The Gospel of St Thomas

This leaf from a papyrus codex is one of the earliest surviving Christian texts. It was unearthed in 1897 by two Oxford archaeologists, B. P. Grenfell and A. S. Hunt, during their first season of excavation at Oxyrhynchus in northern Egypt. The Greek text, first published as Logia Ihesou, ‘Sayings of Our Lord’, is now known to be from the apocryphal Gospel of Thomas. Unlike the Gospels of the New Testament, the Gospel of Thomas is not a linear narrative, but, more simply, a list of 114 sayings attributed to Jesus.



1-4: (26) and then you will see
in order to cast out the splinter
which (is) in the eye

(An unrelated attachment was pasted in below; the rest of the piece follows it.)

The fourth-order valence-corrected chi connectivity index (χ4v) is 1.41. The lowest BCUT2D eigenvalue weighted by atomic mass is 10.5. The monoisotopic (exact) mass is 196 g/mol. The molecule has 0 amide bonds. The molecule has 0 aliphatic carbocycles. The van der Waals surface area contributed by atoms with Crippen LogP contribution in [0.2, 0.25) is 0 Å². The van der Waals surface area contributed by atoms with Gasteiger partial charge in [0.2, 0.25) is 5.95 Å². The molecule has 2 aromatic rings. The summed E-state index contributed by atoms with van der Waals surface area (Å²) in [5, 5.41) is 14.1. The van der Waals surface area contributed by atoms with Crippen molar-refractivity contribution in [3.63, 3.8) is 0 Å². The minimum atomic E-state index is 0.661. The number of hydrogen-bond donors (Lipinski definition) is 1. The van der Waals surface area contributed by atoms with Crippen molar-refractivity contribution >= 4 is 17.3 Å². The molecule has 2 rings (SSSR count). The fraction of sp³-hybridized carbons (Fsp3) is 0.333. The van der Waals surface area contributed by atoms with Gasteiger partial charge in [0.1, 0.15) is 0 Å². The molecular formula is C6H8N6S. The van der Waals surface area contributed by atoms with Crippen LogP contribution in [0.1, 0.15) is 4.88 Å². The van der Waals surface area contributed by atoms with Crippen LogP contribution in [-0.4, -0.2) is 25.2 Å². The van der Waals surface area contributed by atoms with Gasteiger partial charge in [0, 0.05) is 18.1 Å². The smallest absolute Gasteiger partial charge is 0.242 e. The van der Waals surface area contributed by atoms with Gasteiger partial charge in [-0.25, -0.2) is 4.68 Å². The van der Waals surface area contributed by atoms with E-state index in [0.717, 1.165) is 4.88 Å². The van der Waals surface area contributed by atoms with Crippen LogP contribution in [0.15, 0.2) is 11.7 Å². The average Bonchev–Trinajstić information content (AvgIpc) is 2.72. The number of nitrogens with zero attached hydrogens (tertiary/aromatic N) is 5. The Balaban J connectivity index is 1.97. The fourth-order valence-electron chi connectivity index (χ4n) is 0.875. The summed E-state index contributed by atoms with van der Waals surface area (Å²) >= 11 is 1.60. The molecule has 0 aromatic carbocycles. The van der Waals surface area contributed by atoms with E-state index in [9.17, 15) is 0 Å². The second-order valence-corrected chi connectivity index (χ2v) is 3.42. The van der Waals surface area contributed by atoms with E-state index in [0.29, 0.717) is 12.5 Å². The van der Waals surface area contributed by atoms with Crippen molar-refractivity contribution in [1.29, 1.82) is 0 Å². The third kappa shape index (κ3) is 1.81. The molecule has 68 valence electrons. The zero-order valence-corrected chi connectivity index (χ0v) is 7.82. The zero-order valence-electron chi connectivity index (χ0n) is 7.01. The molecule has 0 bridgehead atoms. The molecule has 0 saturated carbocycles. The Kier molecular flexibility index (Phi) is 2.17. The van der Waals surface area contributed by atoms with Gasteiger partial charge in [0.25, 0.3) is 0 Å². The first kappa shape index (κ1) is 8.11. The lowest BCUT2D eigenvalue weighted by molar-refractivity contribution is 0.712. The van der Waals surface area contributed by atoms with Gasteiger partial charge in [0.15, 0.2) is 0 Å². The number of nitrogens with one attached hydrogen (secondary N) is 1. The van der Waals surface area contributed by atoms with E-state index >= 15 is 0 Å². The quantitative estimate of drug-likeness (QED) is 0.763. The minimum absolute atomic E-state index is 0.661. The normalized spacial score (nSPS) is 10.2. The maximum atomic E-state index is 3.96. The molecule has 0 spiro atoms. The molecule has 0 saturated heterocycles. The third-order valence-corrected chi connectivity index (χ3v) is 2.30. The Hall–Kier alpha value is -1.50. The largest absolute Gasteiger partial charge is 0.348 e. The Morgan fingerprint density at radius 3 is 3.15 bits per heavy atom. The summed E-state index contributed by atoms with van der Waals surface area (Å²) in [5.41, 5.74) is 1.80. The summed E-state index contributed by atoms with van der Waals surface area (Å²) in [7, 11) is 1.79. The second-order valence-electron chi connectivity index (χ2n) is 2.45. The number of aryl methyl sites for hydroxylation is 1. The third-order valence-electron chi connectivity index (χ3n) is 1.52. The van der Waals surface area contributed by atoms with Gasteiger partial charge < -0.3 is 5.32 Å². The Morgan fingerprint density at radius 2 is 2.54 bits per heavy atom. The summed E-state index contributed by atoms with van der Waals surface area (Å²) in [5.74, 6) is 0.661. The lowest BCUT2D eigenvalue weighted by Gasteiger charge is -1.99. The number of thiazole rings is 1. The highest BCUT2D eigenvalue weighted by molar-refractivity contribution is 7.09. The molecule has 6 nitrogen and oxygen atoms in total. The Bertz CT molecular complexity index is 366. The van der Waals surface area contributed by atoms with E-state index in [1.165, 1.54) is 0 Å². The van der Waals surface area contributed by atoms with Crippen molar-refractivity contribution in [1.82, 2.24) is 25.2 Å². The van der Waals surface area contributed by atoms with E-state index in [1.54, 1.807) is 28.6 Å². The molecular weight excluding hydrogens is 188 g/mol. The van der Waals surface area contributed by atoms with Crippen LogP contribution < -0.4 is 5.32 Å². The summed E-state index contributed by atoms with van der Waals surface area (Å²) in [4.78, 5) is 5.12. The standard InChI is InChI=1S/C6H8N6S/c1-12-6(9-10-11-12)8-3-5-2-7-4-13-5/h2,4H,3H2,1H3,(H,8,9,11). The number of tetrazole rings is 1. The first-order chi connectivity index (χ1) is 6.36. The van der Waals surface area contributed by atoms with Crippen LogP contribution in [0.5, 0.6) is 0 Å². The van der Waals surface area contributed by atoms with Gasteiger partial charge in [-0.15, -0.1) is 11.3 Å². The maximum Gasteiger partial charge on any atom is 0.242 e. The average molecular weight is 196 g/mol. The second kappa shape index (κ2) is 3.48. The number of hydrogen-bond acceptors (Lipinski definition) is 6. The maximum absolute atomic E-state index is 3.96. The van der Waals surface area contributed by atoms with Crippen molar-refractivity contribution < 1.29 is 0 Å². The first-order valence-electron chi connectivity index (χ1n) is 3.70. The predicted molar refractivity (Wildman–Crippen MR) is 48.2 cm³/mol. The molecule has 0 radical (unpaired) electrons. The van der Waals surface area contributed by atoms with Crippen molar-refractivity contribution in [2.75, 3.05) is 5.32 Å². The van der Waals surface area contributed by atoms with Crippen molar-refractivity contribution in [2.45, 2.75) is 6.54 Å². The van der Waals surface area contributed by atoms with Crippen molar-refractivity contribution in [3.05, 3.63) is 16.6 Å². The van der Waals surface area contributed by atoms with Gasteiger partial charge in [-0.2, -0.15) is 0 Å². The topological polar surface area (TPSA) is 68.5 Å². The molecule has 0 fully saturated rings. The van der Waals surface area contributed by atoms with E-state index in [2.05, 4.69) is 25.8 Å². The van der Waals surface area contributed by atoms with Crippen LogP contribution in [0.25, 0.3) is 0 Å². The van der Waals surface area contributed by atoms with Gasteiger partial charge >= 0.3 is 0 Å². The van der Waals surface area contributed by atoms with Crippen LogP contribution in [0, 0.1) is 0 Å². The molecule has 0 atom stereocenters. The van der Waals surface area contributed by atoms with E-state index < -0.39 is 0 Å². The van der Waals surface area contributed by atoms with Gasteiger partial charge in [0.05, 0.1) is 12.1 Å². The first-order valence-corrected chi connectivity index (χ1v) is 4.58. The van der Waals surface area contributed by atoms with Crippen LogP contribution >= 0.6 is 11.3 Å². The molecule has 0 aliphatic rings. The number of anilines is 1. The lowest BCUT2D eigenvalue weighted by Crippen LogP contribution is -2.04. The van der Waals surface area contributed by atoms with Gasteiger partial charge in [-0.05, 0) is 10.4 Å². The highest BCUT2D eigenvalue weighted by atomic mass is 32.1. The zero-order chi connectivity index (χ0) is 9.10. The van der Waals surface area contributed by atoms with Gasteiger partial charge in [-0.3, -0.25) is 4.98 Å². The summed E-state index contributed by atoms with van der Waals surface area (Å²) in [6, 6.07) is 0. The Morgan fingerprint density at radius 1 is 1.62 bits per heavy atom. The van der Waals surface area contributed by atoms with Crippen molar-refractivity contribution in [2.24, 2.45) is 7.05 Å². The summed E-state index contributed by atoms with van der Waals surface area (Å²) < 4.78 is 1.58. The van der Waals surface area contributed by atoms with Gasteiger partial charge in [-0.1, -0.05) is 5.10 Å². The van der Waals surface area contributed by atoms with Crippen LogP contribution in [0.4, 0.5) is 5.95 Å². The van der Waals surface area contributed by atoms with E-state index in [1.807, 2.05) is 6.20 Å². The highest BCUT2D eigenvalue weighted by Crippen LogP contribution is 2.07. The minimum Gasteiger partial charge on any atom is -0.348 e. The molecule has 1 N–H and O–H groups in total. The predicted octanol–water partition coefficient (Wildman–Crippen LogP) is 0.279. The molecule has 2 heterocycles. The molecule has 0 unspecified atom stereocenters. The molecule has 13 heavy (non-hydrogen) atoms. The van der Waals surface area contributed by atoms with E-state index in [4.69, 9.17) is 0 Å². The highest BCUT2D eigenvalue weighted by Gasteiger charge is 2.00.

of your brother.’

4-11: (27) Said
Jesus: ‘If you do not fast
to the world, you will not
find the kingdom
of God; and if you do not
make the sabbath a sab-
bath, you will not see the

11-21: (28) Jesus said: ‘I s[t]ood
in the midst of the world,
and I appeared to them in flesh,
and I found them all
drunken, and
I found not one thirst-
ing among them, and pain-
ed is my soul over
the sons of men,
for they are blind in their heart
and do [not] se[e ..]

22: (29) [“… th]is poverty.’

23-30: (30) [Jesus sa]ys, ‘[Wh]ere there are
[three g]o[ds, they ar]e gods. And
when one is all alone [to hims]
elf, I am with hi[m].
Ta[k]e up the ston[e],
and there you will find me;
split the wood, and
I am there.’

30-35: (31) Jesus says, ‘It
is not acceptable for a pro-
phet (to be) in his own homeland,
nor does a physician work
cures on those
who know him.’

36-41: (32) Jesus said: ‘A city built
on the top of a high
[m]ountain and made fast
can neither fa[l]l nor be

41-42: (33a) J(esu)s says, ‘[What] you will hear
[w]ith your one ear, tha[t ..]’

This Treasure isn’t currently on display in the Weston Library.